EPJ Web Conf.
Volume 214, 201923rd International Conference on Computing in High Energy and Nuclear Physics (CHEP 2018)
|Number of page(s)||7|
|Section||T1 - Online computing|
|Published online||17 September 2019|
Open-Hardware and Application Specific Design for the Monitoring System of the Belle II Forward/Backward Electromagnetic Calorimeter
University of Naples, “Federico II”,
via Cinthia 80126 Napoli,
2 Istituto Nazionale di Fisica Nucleare, Sez. di Napoli, via Cinthia 80126 Napoli, Italy
3 Istituto Nazionale di Fisica Nucleare, Sez. di Roma, Piazz.le A. Moro 00100, Roma Italy
4 Istituto Nazionale di Fisica Nucleare, Sez. di Roma Tre, Via della Vasca Navale 00100, Roma Italy
* Corresponding author: email@example.com
Published online: 17 September 2019
Control and monitoring of experimental facilities as well as laboratory equipment requires handling a blend of different tasks. Often in industrial or scientific fields there are standards or form factor to comply with and electronic interfaces or custom busses to adopt. With such tight boundary conditions, the integration of an off-the-shelf Single Board Computer (SBC) is not always a possible or viable alternative. The availability of electronic schematics and PCBs with open-source Hardware license for various SBCs overcomes such integration problems, making feasible the implementation of a custom architecture composed by a central core inherited from a vendor reference design (most likely the microprocessor, static RAM and flash memory) augmented with application-specific integrated circuits and hardware resources, in order to handle the requirements of the specific environment. The user is then able to exploit most of the supported tools and software provided by opensource community, fulfilling all the constraints enforced by his environment. We have used such an approach for the design and development of the monitoring system of the endcap electromagnetic calorimeter of the Belle II experiment, presently running at KEK Laboratory (Tsukuba, Japan). Here we present and discuss the main aspects of the hardware architectures and noise performances tailored on the needs of a detector designed around CsI crystal scintillators.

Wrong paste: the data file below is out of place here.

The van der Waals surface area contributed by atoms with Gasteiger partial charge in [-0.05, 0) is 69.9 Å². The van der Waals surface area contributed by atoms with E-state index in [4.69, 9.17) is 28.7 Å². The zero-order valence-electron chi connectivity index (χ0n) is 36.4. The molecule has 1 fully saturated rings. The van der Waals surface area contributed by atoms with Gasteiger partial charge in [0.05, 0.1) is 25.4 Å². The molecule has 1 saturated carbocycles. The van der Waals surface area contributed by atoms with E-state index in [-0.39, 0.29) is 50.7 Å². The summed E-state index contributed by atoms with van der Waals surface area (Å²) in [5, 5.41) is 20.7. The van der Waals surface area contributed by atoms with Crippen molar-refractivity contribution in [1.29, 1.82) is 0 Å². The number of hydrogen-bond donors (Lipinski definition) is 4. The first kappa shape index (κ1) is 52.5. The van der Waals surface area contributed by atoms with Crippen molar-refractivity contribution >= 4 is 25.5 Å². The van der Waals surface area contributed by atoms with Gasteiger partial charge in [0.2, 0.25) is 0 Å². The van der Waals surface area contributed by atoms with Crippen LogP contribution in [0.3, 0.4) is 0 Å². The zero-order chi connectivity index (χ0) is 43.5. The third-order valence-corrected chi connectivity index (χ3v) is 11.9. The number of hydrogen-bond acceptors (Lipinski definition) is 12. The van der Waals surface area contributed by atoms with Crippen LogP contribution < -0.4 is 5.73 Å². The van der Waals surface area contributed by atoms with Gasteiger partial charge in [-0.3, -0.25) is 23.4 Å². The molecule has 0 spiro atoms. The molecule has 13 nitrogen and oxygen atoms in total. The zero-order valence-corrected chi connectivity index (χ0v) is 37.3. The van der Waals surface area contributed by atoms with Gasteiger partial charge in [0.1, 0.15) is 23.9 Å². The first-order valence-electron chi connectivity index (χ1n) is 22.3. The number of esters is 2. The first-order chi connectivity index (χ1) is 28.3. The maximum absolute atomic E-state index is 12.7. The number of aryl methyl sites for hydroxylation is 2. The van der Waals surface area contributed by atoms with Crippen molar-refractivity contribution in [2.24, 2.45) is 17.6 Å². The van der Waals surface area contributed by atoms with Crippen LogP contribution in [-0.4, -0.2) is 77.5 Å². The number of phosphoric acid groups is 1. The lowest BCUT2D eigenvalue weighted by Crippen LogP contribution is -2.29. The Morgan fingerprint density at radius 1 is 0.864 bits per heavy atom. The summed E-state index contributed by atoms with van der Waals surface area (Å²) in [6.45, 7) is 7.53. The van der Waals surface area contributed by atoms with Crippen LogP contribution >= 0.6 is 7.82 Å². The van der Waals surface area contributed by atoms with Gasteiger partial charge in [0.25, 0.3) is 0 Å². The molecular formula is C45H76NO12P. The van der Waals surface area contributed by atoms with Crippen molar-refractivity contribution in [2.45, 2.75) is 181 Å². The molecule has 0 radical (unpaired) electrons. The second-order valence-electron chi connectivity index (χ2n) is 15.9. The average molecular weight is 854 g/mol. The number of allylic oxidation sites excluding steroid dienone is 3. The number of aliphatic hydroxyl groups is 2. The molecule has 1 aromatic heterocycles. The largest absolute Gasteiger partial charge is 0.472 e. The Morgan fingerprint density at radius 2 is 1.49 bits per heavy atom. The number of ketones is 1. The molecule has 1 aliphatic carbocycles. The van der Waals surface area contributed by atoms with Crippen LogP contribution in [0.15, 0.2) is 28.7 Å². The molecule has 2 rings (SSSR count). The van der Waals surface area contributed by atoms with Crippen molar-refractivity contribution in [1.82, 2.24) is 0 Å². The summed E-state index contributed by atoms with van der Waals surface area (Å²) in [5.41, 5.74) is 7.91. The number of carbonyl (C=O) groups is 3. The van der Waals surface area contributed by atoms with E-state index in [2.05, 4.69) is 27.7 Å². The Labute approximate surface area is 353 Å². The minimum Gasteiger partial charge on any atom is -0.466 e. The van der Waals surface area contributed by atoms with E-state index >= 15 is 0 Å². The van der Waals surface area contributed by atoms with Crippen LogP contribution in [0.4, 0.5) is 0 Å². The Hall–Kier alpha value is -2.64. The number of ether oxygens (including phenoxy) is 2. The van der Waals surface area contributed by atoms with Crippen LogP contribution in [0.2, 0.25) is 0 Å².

© The Authors, published by EDP Sciences, 2019
This is an Open Access article distributed under the terms of the Creative Commons Attribution License 4.0, which permits unrestricted use, distribution, and reproduction in any medium, provided the original work is properly cited.
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